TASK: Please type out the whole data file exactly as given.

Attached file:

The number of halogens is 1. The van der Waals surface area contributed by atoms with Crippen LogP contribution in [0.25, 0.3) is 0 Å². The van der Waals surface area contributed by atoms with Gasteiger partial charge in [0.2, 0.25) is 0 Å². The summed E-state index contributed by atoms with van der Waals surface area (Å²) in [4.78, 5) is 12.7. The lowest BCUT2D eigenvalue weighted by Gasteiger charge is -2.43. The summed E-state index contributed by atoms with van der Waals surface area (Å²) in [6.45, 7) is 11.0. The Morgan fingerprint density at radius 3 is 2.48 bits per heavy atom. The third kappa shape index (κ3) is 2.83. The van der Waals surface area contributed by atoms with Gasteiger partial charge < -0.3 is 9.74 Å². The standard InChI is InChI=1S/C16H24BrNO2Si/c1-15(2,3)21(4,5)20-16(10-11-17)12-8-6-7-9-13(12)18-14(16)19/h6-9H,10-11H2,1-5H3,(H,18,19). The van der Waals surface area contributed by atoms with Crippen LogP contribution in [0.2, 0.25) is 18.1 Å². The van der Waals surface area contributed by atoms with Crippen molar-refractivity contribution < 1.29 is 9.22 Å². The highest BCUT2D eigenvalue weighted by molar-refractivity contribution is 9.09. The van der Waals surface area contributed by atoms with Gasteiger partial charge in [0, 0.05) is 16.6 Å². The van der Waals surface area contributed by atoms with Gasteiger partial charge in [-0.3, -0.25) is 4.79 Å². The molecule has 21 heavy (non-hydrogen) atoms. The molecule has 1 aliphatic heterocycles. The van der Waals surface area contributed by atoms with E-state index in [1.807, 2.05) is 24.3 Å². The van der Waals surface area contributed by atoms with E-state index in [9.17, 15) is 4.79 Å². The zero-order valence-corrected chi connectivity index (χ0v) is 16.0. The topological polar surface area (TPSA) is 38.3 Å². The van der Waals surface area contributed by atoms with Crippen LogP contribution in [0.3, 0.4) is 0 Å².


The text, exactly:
The number of halogens is 1. The van der Waals surface area contributed by atoms with Crippen LogP contribution in [0.25, 0.3) is 0 Å². The van der Waals surface area contributed by atoms with Gasteiger partial charge in [0.2, 0.25) is 0 Å². The summed E-state index contributed by atoms with van der Waals surface area (Å²) in [4.78, 5) is 12.7. The lowest BCUT2D eigenvalue weighted by Gasteiger charge is -2.43. The summed E-state index contributed by atoms with van der Waals surface area (Å²) in [6.45, 7) is 11.0. The Morgan fingerprint density at radius 3 is 2.48 bits per heavy atom. The third kappa shape index (κ3) is 2.83. The van der Waals surface area contributed by atoms with Gasteiger partial charge < -0.3 is 9.74 Å². The standard InChI is InChI=1S/C16H24BrNO2Si/c1-15(2,3)21(4,5)20-16(10-11-17)12-8-6-7-9-13(12)18-14(16)19/h6-9H,10-11H2,1-5H3,(H,18,19). The van der Waals surface area contributed by atoms with Crippen LogP contribution in [0.2, 0.25) is 18.1 Å². The van der Waals surface area contributed by atoms with Crippen molar-refractivity contribution < 1.29 is 9.22 Å². The highest BCUT2D eigenvalue weighted by molar-refractivity contribution is 9.09. The van der Waals surface area contributed by atoms with Gasteiger partial charge in [0, 0.05) is 16.6 Å². The van der Waals surface area contributed by atoms with Gasteiger partial charge in [-0.3, -0.25) is 4.79 Å². The molecule has 21 heavy (non-hydrogen) atoms. The molecule has 1 aliphatic heterocycles. The van der Waals surface area contributed by atoms with E-state index in [1.807, 2.05) is 24.3 Å². The van der Waals surface area contributed by atoms with E-state index in [9.17, 15) is 4.79 Å². The zero-order valence-corrected chi connectivity index (χ0v) is 16.0. The topological polar surface area (TPSA) is 38.3 Å². The van der Waals surface area contributed by atoms with Crippen LogP contribution in [0.3, 0.4) is 0 Å².